The Indian School of Business (ISB) and Microsoft India on Friday joined hands to equip Indian business leaders with tools and strategies to make their organizations Artificial Intelligence (AI)-driven.Through the creation of the AI Digital Lab, the two organizations will collaborate in research which will use AI and Machine Learning (ML) to study issues that are relevant for business and public policy. In addition, they will also jointly introduce a new executive programme, to begin in October which aims to train 1,000 executives in AI and its role to improve business decisions over a period of two years.
Artificial Intelligence (AI) and cross-industry collaborations are creating new avenues for data collection and offering personalised services to users this year, according to a report.
Among other technology trends that are picking up this year are the convergence of the smart home and healthcare, autonomous vehicles coming for last-mile delivery and data becoming a hot-button geopolitical issue, according to the report titled “14 Trends Shaping Tech” from CB Insights.
“As a more tech-savvy generation ages up, we’ll see the smart home begin acting as a kind of in-home health aide, monitoring senior citizens’ health and well being. We’ll see logistics players experiment with finally moving beyond a human driver,” said the report.
“And we’ll see cross-industry collaborations, whether via ancestry-informed Spotify playlists or limited edition Fortnite game skins,” it added.
In September 2018, Spotify partnered with Ancestry.com to utilise DNA data to create unique playlists for individuals.
Playlists reflect music linked to different ethnicities and regions. A person with ancestral roots in Bengaluru, for example, might see Carnatic violinists and Kannada film songs on their playlists.
DNA data is also informing how we eat. GenoPalate, for example, collects DNA info through saliva samples and analyses physiological components like an individual’s ability to absorb certain vitamins or how fast they can metabolize nutrients.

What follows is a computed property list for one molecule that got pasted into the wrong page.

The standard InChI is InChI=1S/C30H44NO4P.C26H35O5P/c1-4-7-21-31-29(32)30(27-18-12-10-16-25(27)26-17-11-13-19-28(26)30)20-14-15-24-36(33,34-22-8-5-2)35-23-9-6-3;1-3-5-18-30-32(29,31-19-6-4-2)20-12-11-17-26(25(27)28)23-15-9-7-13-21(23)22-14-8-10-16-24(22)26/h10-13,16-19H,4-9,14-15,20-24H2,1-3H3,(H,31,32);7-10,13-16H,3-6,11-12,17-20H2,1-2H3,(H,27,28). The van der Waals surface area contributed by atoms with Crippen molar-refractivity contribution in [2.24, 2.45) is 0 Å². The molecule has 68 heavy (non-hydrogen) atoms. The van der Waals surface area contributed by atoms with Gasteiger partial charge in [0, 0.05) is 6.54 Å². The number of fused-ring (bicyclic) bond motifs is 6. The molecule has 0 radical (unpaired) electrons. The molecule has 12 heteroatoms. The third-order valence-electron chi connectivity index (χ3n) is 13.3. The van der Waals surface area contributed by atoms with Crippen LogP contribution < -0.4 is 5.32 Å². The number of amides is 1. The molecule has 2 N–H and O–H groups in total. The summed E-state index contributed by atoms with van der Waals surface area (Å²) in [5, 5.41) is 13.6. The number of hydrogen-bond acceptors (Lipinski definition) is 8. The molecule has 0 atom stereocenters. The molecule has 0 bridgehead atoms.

From there, it matches this information to nutrition analyses that it has conducted on a wide range of food and suggests a personalised diet. It also sells its own meal kits that use this information to map out menus.
“We’ll also see technology brands expand beyond their core products and turn themselves into a lifestyle,” said the report.
For example, as electric vehicle users need to wait for their batteries to charge for anywhere from 30 minutes to two hours, the makers of these vehicles are trying to turn this idle time into an asset.
China’s NioHouse couples charging stations with a host of activities. At the NioHouse, a user can visit the library, drop children off at daycare, co-work, and even visit a nap pod to rest while charging.
Nio has also partnered with fashion designer Hussein Chalayan to launch and sell a fashion line, Nio Extreme.
Tech companies today are also attempting to bridge the gap between academia and the career market.
Companies like the Lambda School and Flatiron School offer courses to train students on exactly the skills they will need to get a job, said the report.
These apprenticeships mostly focus on tech skills like computer science and coding. Training comes with the explicit goal of employment and students only need to pay their tuition once they have landed a job that pays them above a certain range.
Investors are also betting on the rise of digital goods. While these goods cannot be owned in the physical world, they come with clout, and offer personalisation and in-game experiences to otherwise one-size-fits-all characters, the research showed. (IANS)